On the other hand, my girlfriend just upgraded to iOS 6 and her version of maps is basically completely useless. It won't find anything that my iOS 5 version can find.
Maps are such an important feature for travelers that I basically can't upgrade to iOS 6 until the situation is addressed, hopefully by Google releasing a standalone maps app.
The lack of train lines on the maps until you zoom in super-far is shockingly bad. At least your friend managed to find things with his searches - most of my searches for Japanese addresses just come up with "not found" error. Apple's maps definitely seem far more car-oriented than walking or public-transit oriented.
I've taken to carrying an Android phone along with my iPhone.
Oh, and I'm not an Apple fanboy. The most recent piece of Apple hardware I have is a iPhone 3G. My upgrade from that was a Motorola Droid and then a Droid Bionic.
Apart from having NO STATION (It's a really really big station - busiest and one of the biggest in Tokyo) several different train line's terminals are merged into one blue blip smack bang in the center.
There are no convenience stores / landmark shops (eg. mosburger) which ALL Japanese use to find their way around due to lack of order in building numbers (no street numbers.)
The 26, 27 etc. you see are numbered blocks which people use to find addresses - not visible on new map.
No indication of one way streets in most cases. Shinjuku, like many dense parts of Tokyo, has a lot of one way streets.
Also, by doing this, Apple denies Google the information about what locations Apple's users are looking for and makes this available to only Apple.
This contract allegedly contained terms that disallowed Apple from implementing Turn by Turn directions in their application.
Disclaimer: I didn't use OSM's default/ugly color palette.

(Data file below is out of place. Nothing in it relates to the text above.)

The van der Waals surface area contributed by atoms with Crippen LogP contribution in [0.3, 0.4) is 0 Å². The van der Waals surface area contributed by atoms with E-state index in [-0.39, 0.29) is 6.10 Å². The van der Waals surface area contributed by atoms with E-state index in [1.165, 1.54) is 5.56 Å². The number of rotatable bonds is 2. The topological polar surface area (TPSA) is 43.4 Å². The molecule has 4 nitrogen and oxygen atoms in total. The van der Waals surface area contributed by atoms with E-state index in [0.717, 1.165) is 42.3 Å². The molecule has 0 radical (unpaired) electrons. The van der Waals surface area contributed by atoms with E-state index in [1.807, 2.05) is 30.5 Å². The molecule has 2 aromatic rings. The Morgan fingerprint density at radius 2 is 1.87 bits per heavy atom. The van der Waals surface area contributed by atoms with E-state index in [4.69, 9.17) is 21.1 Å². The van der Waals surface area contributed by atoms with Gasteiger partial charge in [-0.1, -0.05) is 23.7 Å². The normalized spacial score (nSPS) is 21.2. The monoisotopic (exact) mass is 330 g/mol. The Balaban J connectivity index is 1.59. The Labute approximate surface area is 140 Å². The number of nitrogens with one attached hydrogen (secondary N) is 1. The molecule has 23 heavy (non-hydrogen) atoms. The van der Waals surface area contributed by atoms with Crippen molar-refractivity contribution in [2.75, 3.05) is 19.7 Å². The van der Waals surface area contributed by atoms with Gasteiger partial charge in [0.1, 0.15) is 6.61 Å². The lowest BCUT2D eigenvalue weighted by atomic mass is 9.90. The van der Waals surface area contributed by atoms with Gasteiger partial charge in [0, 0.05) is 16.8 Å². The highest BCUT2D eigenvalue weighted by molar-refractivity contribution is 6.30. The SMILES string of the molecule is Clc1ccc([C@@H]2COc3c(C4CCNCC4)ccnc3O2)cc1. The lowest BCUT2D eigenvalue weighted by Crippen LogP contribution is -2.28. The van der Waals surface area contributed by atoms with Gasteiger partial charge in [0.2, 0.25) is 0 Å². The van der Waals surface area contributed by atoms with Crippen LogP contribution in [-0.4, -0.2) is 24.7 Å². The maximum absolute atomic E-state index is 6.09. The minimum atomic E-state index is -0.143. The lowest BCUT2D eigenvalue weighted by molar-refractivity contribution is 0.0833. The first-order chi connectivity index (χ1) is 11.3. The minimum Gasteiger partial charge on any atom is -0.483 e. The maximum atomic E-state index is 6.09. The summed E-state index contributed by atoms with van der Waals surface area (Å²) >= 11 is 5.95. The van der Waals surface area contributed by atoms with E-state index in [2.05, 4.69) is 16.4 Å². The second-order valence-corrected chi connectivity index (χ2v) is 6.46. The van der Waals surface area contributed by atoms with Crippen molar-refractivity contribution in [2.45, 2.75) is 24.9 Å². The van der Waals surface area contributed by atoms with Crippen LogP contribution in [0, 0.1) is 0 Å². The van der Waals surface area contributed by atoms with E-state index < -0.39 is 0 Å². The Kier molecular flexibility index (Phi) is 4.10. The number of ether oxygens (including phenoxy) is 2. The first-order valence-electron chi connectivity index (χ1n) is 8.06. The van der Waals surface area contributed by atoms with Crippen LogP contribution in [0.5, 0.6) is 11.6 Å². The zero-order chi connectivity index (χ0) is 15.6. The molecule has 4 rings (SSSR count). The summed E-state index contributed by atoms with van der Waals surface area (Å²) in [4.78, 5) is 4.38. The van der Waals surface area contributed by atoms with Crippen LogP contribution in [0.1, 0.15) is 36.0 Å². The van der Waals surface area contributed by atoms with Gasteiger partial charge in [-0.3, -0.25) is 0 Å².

Disclaimer #2: I have used iOS 6 maps, and the most visible change (other than the color palette) is that subway markers are clickable and that Yelp is more tightly integrated into the pin details.
Without knowing more about your web site I can't do a detailed comparison, but unless people use your web site every day, on the move, to search for transit, business and social locations then the use cases just aren't the same. Not to mention that the biggest issue with Apple Maps is the dismal coverage outside of the US.
If I had to use the same system to actually route myself from place to place, it would drive me insane. As an actual mapping product, Google Maps is peerless.
For Apple, they just need to license more satellite data, which they no doubt will. Google maps satellite coverage was pretty sketchy in the early days too.
Not a dealbreaker, I guess, I'd just be mildly annoyed if I lose that
For finding other stuff I can always use other apps or Google Maps mobile, which is very decent too.
I wonder if Nokia has any ambition take advantage of the current situation?
Not like Google makes significant money off of Android itself.
But, the more apps and platforms switch off it, less eyeballs will see your ads. A bunch of apps switched to OpenMaps already, right? The whole GMaps API bruhaha already forgotten?
But this doesn't fit into that nerd-rage fueled platform war narrative, so disregard. First OS to include a neckbeard trimmer wins.
I got screwed by iOS 6 Beta's lack of transit directions in NYC this summer; I had no reason to expect a serious feature regression, and I'm amazed this made it to release. It might be a Cupertino vs SF thing, but really, even a car owning Bay Area tech person is going to use the subway when visiting NYC or some other cities, so even Apple employees though have prioritized it.
Sounds more like "don't be stupid". We don't see Apple distributing Siri for Android.
The only feature I want is the ability to download maps to the phone. Going to another country and not having maps is debilitating. I spent $300 by not realizing how much data I would download, and download a map while in the middle of one of the Great Lakes in Canada. Being able to download maps while at a wifi connection for the city that I'm in is crucial.
So if the new app is giving you that much trouble or you need that little bit more of information that google provided you. Just open it up.
That said, the lack of third party transit from apple is pretty horrible, and the API for the maps app is pretty limited (you have to throw the start and end points to your app, there's no overlays or anything like that)